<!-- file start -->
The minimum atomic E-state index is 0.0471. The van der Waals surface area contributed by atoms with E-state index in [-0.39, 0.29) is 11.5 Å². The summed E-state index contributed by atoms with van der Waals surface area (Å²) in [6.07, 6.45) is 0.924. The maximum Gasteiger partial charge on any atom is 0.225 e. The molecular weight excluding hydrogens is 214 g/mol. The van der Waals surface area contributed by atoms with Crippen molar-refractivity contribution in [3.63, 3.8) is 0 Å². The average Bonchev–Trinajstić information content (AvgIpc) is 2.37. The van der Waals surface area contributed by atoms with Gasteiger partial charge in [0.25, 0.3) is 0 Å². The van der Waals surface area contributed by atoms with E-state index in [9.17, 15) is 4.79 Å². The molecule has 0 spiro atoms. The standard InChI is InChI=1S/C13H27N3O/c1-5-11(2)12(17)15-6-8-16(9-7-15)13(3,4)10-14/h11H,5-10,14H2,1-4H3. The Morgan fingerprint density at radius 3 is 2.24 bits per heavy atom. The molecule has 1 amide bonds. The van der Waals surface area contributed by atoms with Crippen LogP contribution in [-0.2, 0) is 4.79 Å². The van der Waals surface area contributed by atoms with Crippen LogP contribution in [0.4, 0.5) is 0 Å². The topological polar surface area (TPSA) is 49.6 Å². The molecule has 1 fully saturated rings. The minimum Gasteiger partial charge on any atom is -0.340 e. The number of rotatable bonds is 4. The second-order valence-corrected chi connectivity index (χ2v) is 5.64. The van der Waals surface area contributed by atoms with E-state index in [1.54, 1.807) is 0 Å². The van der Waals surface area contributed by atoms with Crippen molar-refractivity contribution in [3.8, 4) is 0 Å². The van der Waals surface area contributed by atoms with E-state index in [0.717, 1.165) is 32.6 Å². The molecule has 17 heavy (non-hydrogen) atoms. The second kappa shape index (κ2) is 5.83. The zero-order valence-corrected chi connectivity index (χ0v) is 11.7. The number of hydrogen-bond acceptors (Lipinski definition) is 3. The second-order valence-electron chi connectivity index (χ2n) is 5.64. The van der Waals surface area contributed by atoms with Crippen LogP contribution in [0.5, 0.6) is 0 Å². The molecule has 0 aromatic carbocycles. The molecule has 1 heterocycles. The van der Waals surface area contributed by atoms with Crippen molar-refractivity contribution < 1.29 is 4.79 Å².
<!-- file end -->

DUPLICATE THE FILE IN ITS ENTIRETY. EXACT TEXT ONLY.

The minimum atomic E-state index is 0.0471. The van der Waals surface area contributed by atoms with E-state index in [-0.39, 0.29) is 11.5 Å². The summed E-state index contributed by atoms with van der Waals surface area (Å²) in [6.07, 6.45) is 0.924. The maximum Gasteiger partial charge on any atom is 0.225 e. The molecular weight excluding hydrogens is 214 g/mol. The van der Waals surface area contributed by atoms with Crippen molar-refractivity contribution in [3.63, 3.8) is 0 Å². The average Bonchev–Trinajstić information content (AvgIpc) is 2.37. The van der Waals surface area contributed by atoms with Gasteiger partial charge in [0.25, 0.3) is 0 Å². The van der Waals surface area contributed by atoms with E-state index in [9.17, 15) is 4.79 Å². The molecule has 0 spiro atoms. The standard InChI is InChI=1S/C13H27N3O/c1-5-11(2)12(17)15-6-8-16(9-7-15)13(3,4)10-14/h11H,5-10,14H2,1-4H3. The Morgan fingerprint density at radius 3 is 2.24 bits per heavy atom. The molecule has 1 amide bonds. The van der Waals surface area contributed by atoms with Crippen LogP contribution in [-0.2, 0) is 4.79 Å². The van der Waals surface area contributed by atoms with Crippen LogP contribution in [0.4, 0.5) is 0 Å². The topological polar surface area (TPSA) is 49.6 Å². The molecule has 1 fully saturated rings. The minimum Gasteiger partial charge on any atom is -0.340 e. The number of rotatable bonds is 4. The second-order valence-corrected chi connectivity index (χ2v) is 5.64. The van der Waals surface area contributed by atoms with E-state index in [1.54, 1.807) is 0 Å². The van der Waals surface area contributed by atoms with Crippen molar-refractivity contribution in [3.8, 4) is 0 Å². The van der Waals surface area contributed by atoms with E-state index in [0.717, 1.165) is 32.6 Å². The molecule has 17 heavy (non-hydrogen) atoms. The second kappa shape index (κ2) is 5.83. The zero-order valence-corrected chi connectivity index (χ0v) is 11.7. The number of hydrogen-bond acceptors (Lipinski definition) is 3. The second-order valence-electron chi connectivity index (χ2n) is 5.64. The van der Waals surface area contributed by atoms with Crippen LogP contribution in [0.5, 0.6) is 0 Å². The molecule has 0 aromatic carbocycles. The molecule has 1 heterocycles. The van der Waals surface area contributed by atoms with Crippen molar-refractivity contribution < 1.29 is 4.79 Å².